Food got served and eaten, names and addresses exchanged, conversations held and romances begun. Being a people person and terribly curious, I felt I had been let loose in paradise: I kept meeting people, chatting about all kinds of subjects, hugging good looking girls and having a hell of a good time. The sound track was amazing, as I could hear six or seven languages being spoken at the same time, laughter, shouts of "who wants seconds?" and the general hum of a successful party.

Slowly, the whole thing began to wind down, people began to leave, paper dishes were put in garbage bags and pots and cutlery were washed and put away. Leftovers were stored in several fridges, guaranteeing a very nice lunch the following day. Jim and I sat down and exchanged impressions about the guests and the food. I had three or four names of interesting people - all women, for some strange reason - who had offered to meet me for drinks or go to a concert or do any of the million things one does when visiting Paris.

Finally, I said good-night to Jim and went up to my room: a large mattress on the floor looked terribly inviting and it didn't take me long to undress, lie down and start falling asleep. Other people in the house were getting ready for bed, as well: some in the basement, others in sleeping bags on the living room floor. Suddenly, Jim's voice: "Benny? Sorry to bother you, but two unexpected visitors have arrived and they don't have any other place to sleep. Downstairs is full and you're alone in this room..." I suppose I moaned in silence, since I had enjoyed having a room all to myself, but there was nothing I could do but accept the newcomers. Jim stood to one side and two young girls came into the room: "Benny, these are Birgitta and Pia, from Stockholm. Birgitta and Pia, this is Benny, who is kind enough to let you share his room. And he speaks Swedish". Suddenly, sharing my room didn't feel like such a bad idea. Birgitta and Pia were staggeringly good looking, in a typically unselfconscious Swedish way. I began to get up and muttered something about making room for their sleeping bags. The girls looked at each other and one of them, quite shyly, said "We don't want to bother you. That is a big mattress and if you don't mind, we can just share it with you".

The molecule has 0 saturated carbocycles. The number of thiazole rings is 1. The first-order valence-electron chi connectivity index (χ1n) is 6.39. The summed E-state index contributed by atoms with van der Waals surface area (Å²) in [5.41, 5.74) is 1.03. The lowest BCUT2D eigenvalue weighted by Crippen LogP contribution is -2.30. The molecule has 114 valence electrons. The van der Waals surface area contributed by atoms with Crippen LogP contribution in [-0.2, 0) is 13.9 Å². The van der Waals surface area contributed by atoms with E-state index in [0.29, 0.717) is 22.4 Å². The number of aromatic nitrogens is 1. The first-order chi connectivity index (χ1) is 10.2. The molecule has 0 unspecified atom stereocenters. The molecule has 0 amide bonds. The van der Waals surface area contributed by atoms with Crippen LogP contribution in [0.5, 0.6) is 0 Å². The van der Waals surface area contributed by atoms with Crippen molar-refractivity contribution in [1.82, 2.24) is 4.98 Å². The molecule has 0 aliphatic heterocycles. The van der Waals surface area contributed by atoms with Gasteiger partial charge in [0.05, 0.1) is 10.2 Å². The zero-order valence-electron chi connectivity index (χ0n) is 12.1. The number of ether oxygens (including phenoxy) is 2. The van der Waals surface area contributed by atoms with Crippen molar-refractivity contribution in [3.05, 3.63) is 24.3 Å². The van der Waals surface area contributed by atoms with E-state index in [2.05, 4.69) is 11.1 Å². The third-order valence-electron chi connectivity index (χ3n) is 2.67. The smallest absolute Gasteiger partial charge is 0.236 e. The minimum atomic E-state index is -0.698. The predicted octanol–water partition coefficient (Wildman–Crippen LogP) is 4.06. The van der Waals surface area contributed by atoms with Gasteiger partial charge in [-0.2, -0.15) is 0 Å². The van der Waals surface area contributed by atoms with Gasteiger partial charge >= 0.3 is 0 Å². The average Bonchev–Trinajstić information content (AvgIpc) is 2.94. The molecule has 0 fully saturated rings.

I almost heard celestial voices singing "Hallelujah!" right then, as I realized that the universe can be an OK place, after all. And modesty forbids me from continuing this tale (in addition to which, the Travellers Companion Series, which would have been the natural place for such a story, no longer exists) but in a single instant I came to understand why Hemingway said that Paris is a moveable feast. In spades. At least in Jim's house.

I ended up spending a week there.

Jim's dinners? Go, and may the force be with you.

Benny Puigrefagut
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Benny Puigrefagut 1941 - 2012